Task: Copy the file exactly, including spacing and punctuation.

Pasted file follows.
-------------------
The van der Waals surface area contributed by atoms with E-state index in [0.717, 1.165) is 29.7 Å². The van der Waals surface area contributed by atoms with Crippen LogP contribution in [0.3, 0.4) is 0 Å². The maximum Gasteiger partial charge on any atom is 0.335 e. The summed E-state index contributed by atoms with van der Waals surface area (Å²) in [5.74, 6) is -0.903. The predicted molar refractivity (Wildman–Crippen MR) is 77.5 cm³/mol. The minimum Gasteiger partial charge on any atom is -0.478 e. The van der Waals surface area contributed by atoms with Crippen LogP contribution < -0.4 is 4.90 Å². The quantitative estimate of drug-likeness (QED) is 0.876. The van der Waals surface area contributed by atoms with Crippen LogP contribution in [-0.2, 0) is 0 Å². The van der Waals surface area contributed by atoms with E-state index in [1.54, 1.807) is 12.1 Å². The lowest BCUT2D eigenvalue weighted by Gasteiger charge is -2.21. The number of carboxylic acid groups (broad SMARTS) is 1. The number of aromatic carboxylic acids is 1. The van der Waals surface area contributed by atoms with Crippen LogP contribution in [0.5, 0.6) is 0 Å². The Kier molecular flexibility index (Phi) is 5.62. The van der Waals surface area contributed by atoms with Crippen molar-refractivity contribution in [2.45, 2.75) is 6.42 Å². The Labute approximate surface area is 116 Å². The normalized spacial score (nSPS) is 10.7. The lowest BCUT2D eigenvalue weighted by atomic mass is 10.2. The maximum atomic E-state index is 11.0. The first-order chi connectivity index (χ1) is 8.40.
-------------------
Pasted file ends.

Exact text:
The van der Waals surface area contributed by atoms with E-state index in [0.717, 1.165) is 29.7 Å². The van der Waals surface area contributed by atoms with Crippen LogP contribution in [0.3, 0.4) is 0 Å². The maximum Gasteiger partial charge on any atom is 0.335 e. The summed E-state index contributed by atoms with van der Waals surface area (Å²) in [5.74, 6) is -0.903. The predicted molar refractivity (Wildman–Crippen MR) is 77.5 cm³/mol. The minimum Gasteiger partial charge on any atom is -0.478 e. The van der Waals surface area contributed by atoms with Crippen LogP contribution < -0.4 is 4.90 Å². The quantitative estimate of drug-likeness (QED) is 0.876. The van der Waals surface area contributed by atoms with Crippen LogP contribution in [-0.2, 0) is 0 Å². The van der Waals surface area contributed by atoms with E-state index in [1.54, 1.807) is 12.1 Å². The lowest BCUT2D eigenvalue weighted by Gasteiger charge is -2.21. The number of carboxylic acid groups (broad SMARTS) is 1. The number of aromatic carboxylic acids is 1. The van der Waals surface area contributed by atoms with Crippen LogP contribution in [0.5, 0.6) is 0 Å². The Kier molecular flexibility index (Phi) is 5.62. The van der Waals surface area contributed by atoms with Crippen molar-refractivity contribution in [2.45, 2.75) is 6.42 Å². The Labute approximate surface area is 116 Å². The normalized spacial score (nSPS) is 10.7. The lowest BCUT2D eigenvalue weighted by atomic mass is 10.2. The maximum atomic E-state index is 11.0. The first-order chi connectivity index (χ1) is 8.40.